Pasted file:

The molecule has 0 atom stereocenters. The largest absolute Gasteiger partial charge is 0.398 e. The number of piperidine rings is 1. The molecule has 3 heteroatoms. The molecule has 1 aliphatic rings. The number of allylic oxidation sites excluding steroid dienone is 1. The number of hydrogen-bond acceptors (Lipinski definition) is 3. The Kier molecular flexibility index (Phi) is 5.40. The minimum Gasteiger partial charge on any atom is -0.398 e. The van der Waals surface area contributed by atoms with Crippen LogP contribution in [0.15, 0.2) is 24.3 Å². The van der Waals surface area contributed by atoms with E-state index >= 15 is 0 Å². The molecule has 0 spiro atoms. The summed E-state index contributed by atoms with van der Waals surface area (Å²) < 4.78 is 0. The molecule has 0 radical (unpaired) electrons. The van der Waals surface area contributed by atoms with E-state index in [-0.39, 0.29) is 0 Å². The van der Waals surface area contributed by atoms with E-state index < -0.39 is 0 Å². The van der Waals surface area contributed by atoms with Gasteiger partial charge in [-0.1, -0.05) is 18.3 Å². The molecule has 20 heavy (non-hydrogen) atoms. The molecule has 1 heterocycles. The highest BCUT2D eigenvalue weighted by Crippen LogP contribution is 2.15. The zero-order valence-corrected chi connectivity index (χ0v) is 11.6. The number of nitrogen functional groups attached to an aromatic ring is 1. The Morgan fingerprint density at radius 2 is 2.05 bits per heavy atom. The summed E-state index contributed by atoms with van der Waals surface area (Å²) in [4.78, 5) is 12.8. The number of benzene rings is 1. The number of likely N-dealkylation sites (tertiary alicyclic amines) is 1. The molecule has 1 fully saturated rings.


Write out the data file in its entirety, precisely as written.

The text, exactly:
The molecule has 0 atom stereocenters. The largest absolute Gasteiger partial charge is 0.398 e. The number of piperidine rings is 1. The molecule has 3 heteroatoms. The molecule has 1 aliphatic rings. The number of allylic oxidation sites excluding steroid dienone is 1. The number of hydrogen-bond acceptors (Lipinski definition) is 3. The Kier molecular flexibility index (Phi) is 5.40. The minimum Gasteiger partial charge on any atom is -0.398 e. The van der Waals surface area contributed by atoms with Crippen LogP contribution in [0.15, 0.2) is 24.3 Å². The van der Waals surface area contributed by atoms with E-state index >= 15 is 0 Å². The molecule has 0 spiro atoms. The summed E-state index contributed by atoms with van der Waals surface area (Å²) < 4.78 is 0. The molecule has 0 radical (unpaired) electrons. The van der Waals surface area contributed by atoms with E-state index in [-0.39, 0.29) is 0 Å². The van der Waals surface area contributed by atoms with E-state index < -0.39 is 0 Å². The van der Waals surface area contributed by atoms with Gasteiger partial charge in [-0.1, -0.05) is 18.3 Å². The molecule has 20 heavy (non-hydrogen) atoms. The molecule has 1 heterocycles. The highest BCUT2D eigenvalue weighted by Crippen LogP contribution is 2.15. The zero-order valence-corrected chi connectivity index (χ0v) is 11.6. The number of nitrogen functional groups attached to an aromatic ring is 1. The Morgan fingerprint density at radius 2 is 2.05 bits per heavy atom. The summed E-state index contributed by atoms with van der Waals surface area (Å²) in [4.78, 5) is 12.8. The number of benzene rings is 1. The number of likely N-dealkylation sites (tertiary alicyclic amines) is 1. The molecule has 1 fully saturated rings.